He hates his father and shows disrespect towards him.
He is not even willing to attend his father's funeral.
Because of these virtues and ability for endurance she is the most powerful dramatic character in the play.
August Wilson's Fences is a play about life, and an extended metaphor Wilson uses to show the disintegrating relationships between Troy and Cory and Troy and Rose.
In such difficult circumstances Rose feels deeply for him and asks him not to talk about death and the devil. When Lyons comes to her house, she treats him in a loving way though she knows that she is her stepson.
Troy calls him a nigger on the street but she is very affectionate towards him. Any other woman would have reacted very differently under such circumstances.
In the play, Wilson presents to the reader a world not yet torn by the strife of racial change.
However, its presence is still felt through the actions of Troy Maxson in the play as double consciousness acts both as a metaphorical fence that constrains Troy, as well as an idea In the play Fences, by August Wilson, the main character, Troy Maxson is involved in numerous relationships with family members throughout the entire eight years that the story takes place.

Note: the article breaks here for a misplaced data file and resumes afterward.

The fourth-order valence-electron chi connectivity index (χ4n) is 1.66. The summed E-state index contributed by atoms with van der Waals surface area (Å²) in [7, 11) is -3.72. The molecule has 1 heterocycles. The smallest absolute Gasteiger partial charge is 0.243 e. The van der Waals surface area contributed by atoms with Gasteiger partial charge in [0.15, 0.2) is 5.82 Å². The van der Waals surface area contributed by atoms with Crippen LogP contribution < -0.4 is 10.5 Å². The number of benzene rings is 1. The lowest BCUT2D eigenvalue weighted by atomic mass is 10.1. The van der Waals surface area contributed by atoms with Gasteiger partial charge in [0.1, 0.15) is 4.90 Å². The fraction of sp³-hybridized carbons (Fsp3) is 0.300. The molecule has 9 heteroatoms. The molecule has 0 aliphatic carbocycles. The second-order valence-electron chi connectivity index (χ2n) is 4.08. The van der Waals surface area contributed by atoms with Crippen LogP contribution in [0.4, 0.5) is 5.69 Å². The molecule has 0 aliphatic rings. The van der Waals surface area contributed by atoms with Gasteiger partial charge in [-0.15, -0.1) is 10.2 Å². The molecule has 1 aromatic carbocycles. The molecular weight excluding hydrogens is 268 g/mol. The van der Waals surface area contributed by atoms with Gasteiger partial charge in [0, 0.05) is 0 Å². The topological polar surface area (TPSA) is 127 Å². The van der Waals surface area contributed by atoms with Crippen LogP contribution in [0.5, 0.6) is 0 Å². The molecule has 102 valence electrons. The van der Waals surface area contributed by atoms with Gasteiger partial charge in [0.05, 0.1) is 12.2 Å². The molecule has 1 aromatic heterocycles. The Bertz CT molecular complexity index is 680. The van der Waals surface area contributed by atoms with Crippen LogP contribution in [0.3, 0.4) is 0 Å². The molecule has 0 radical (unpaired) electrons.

She tells him frankly that his carelessness and indifference were responsible for what Gabriel was. Under such circumstances her power to endure is remarkable. No woman can accept her husband's illegitimate child. It is a great sacrifice that a married woman can make Rose nurtures the baby because the innocent child stands for the hope of better future and society. The father tries to mold his son the way he himself was trained and conditioned.
The Maxson family is suffering because of the social discrimination practiced by whites. Given her husband's betrayal and deception, she should be punishing him severely and leaving him. The son, too, cannot understand the father's point of view.